What should you spend on marketing in 2018?


Marketing Budget

In our strategy practice, we have worked with over 50 Vistage members. We have observed that client acquisition tactics and marketing investment vary greatly, from sector to sector and from one business to the next. Marketing spend is like a box of chocolates.

2018 marks a tipping point, as powerful market dynamics are changing how companies deploy their sales and marketing investments. As companies finalize their 2018 budgetary cycles, recent studies from the American Marketing Association, Deloitte and Duke (CMO Study), as well as from Forrester, provide useful context.


Read How much should you spend on marketing in 2017?


While B2C (business-to-consumer) businesses (especially product based companies) spend freely on marketing, B2B companies often undervest. However, given the efficiency offered by digital assets such as web and SEO (search engine optimization), the tide is turning. Even B2B service companies are expected to spend 11% more on marketing than they did in 2017.

Some sectors that have historically been underweighted in such investment (such as banking) are dramatically shifting their budgets. In some cases, more budget may indicate greater confidence, but our interpretation of the data suggests a more fundamental shift: companies are realizing the potential of digital assets, CRM (customer relationship management), marketing automation, and other activities that enable sales productivity at relatively low costs:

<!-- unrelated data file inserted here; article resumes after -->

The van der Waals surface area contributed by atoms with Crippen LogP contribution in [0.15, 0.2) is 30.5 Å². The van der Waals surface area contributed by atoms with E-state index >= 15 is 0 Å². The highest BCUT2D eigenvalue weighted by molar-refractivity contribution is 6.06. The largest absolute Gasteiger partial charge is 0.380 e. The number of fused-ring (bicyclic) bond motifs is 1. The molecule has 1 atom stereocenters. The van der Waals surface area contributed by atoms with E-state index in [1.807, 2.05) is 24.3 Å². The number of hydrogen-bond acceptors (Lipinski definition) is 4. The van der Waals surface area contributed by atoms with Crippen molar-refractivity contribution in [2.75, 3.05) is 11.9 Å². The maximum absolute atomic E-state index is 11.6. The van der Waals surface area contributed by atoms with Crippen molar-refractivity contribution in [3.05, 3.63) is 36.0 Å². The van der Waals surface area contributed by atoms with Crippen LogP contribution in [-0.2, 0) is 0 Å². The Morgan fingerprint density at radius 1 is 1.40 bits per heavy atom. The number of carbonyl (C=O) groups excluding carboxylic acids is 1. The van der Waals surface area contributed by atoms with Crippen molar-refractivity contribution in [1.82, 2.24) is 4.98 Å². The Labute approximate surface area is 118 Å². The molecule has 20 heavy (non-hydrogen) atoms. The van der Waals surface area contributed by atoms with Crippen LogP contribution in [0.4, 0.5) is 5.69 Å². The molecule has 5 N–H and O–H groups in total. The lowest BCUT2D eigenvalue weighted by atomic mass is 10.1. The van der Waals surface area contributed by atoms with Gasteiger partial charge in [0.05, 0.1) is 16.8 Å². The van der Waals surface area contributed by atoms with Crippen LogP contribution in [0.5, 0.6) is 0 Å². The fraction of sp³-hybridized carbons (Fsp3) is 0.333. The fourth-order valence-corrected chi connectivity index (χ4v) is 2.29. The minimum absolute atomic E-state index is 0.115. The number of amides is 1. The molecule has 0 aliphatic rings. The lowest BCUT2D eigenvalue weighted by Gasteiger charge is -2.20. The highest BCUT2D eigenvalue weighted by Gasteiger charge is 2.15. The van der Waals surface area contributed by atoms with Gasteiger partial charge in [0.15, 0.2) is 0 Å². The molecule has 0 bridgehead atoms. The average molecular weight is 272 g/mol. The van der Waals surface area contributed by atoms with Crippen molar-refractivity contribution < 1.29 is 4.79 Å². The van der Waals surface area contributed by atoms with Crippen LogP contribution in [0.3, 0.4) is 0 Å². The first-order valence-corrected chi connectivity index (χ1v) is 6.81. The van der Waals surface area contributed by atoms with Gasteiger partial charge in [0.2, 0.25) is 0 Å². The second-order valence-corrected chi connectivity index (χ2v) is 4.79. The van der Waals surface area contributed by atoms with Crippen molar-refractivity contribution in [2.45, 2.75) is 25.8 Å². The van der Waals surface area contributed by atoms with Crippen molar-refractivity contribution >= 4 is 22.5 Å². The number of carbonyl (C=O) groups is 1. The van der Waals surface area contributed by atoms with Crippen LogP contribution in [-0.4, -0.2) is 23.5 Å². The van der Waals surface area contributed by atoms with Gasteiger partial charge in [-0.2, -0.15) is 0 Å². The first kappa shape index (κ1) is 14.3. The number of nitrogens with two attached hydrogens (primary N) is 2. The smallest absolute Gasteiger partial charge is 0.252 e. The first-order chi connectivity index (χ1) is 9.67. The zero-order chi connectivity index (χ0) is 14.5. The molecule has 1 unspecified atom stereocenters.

Motivations for why companies spend on marketing are also changing. Within software, the shift to SaaS (software as a service) has driven up marketing spend, as companies’ long tail in the form of reoccurring revenue changes the underlying economics. The majority of marketing spending is to expand existing products in existing markets:


Perhaps lost in these numbers is that companies spend 10% on diversification, as their organizations seek ways to mitigate sector or customer concentration risk. 72% of respondents in the CMO Survey believed they will face “more intense rivalry for customers” than in the prior period, and 57% expected “more competitor price cutting.” To stem the tide and remain competitive, companies will have to improve their sales and marketing productivity.

Other key takeaways from the study include:

  • As marketing has become more complex and specialized, companies are outsourcing specific functions (up 5.1% next year).
  • Average online revenue is 11.8% of sales.
  • Domestic marketing represents 80.5% of marketing investments
  • Traditional advertising spend continues to slide (about 2%), while every sector is increasing digital spend between 11-19%
  • CRM spending will increase 7% as companies continue to realize its many benefits
  • As marketing has become more specialized, many companies are outsourcing specific activities
  • 71% believe they will acquire more customers, while 69% believe their current customers will buy more
  • Social media is 19% of marketing spend and is growing at 10%, albeit at a slower progression than in prior years
  • In the prior 12 months, the average company (in the CMO Survey) increased 4.2% in sales, 3.7% in profits and had increased marketing ROI by 2.8%
  • B2C product companies will allocate about a third of their marketing spend to social media. Yet, only 16% of companies can prove the impact of their social media spending (39% indicate an intuitive ROI, and 16% a proven ROI)